New year’s resolution for 2008: Every blind person with an interest in technology should vow never to reiterate these lies.

PDFs are inaccessible. I can’t use PDFs.

This is, in fact, the official policy of Australia, at least according to the Human Rights and Equal Opportunity Commission. (What that means is it is the fervent, irrational, readily-disproved belief of Bruce Maguire; the HREOC took his dictation.)

It’s true that, in the past, PDFs were inaccessible because the file format had no structural features and screen readers (inter alia) could not read PDFs. At some level, none of that is true anymore. We don’t have a finished PDF accessibility spec, but text-and-graphics PDFs, including multicolumn and tabular documents, can be and are accessible. (“I’ve never received a PDF I could read” is a different complaint from “I can’t read any PDFs.”)

If you’re using an old screen reader, you have to upgrade. We invented an entire new technology for you. Of course you have to improve your technology to work with what didn’t exist before. Of course that’s unfair if you’re poor. But, most of the time, you made a conscious choice to work on a platform that forces you to pay money for accessibility.

Word and RTF are accessible.

The Microsoft Word file format is a secret on a par with the recipe for Coca-Cola. You can hack and reverse-engineer your way around it, but what you get is Pepsi, not real Coke. The file format isn’t published. Microsoft owns it; that means they own your data. RTF is only partially published.

So yes, because you made a conscious choice to use a platform where “document” was redefined to mean “Microsoft Word document,” you might find it more convenient to receive an MS Word file. Your screen reader would have been very heavily customized, behind the scenes and at immense effort, just so it barely functions with Word documents. You can call that accessible if you want. You’d be wrong, though; all you really mean is “convenient for me,” which isn’t the same thing.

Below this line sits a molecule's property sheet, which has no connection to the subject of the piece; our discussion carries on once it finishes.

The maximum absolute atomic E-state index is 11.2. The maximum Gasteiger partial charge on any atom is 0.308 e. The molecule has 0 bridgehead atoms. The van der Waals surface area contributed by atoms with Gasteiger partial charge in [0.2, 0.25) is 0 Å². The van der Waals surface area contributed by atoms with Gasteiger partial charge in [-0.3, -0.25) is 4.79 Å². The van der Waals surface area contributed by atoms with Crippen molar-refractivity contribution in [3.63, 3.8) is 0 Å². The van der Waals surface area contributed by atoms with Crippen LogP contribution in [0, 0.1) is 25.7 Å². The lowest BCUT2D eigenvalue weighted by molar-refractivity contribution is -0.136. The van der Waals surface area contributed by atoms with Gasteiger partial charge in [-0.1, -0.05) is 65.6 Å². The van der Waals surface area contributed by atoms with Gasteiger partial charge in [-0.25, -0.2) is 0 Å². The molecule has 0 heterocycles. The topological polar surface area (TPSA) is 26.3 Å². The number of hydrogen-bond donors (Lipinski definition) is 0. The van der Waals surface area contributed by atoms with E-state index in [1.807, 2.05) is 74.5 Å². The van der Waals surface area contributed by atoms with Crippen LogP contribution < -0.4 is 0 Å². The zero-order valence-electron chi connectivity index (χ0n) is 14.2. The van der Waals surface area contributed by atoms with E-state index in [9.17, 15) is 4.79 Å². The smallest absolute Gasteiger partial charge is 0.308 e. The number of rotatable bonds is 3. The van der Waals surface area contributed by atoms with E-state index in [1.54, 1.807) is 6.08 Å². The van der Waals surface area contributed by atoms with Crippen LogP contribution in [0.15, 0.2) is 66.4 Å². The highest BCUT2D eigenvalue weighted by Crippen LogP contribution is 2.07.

“Apple” is inaccessible.

That’s typically how the complaint is expressed: “Blind people can’t use Apple.” If you’re too stupid to distinguish a product from a company, please take your white cane and go somewhere else.

Mac OS 8 and 9 were half-assedly accessible using the ancient screen reader known as OutSpoken. OS X – it’s two words, and the second word is pronounced “ten” – was almost completely inaccessible to the blind user until 10.4, when suddenly you got a full screen reader for free. Yes, free.

“Apple” isn’t as good as Jaws.

And here, “Apple” means VoiceOver, the built-in screen reader. Of course it isn’t as good as today’s version of Jaws (8 or 9). Does anyone even remember Version 1.0 of Jaws? Is it installed on anyone’s computer? Are there any computers still in use that can run it? No, right? Because that’s the standard of comparison: VoiceOver under OS X 10.4 was a V1.0 product. By the same token, VoiceOver under OS X 10.5 is a V2.0 product and is much improved. (Try this under Jaws: Reboot your computer off DVD to upgrade your operating system. Plug in a Braille display. Does it work immediately with no configuration at all? It does for us.)

Also, behind the scenes (and without much documentation), VoiceOver was continuously improved with each release of a system update or new software (like iTunes).

Lots and lots of blind people use nothing but Macs all day, and many more use both Mac and Windows. You may not know these people, but we didn’t ask you that. (Why not listen to the podcast put out by two VoiceOver users?)

Coming up: Cherished lies of the deaf.

The foregoing posting appeared on Joe Clark’s personal Weblog on 2007.11.19 18:33. This presentation was designed for printing and omits components that make sense only onscreen. (If you are seeing this on a screen, then the page stylesheet was not loaded or not loaded properly.) The permanent link is:

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None. I quit.

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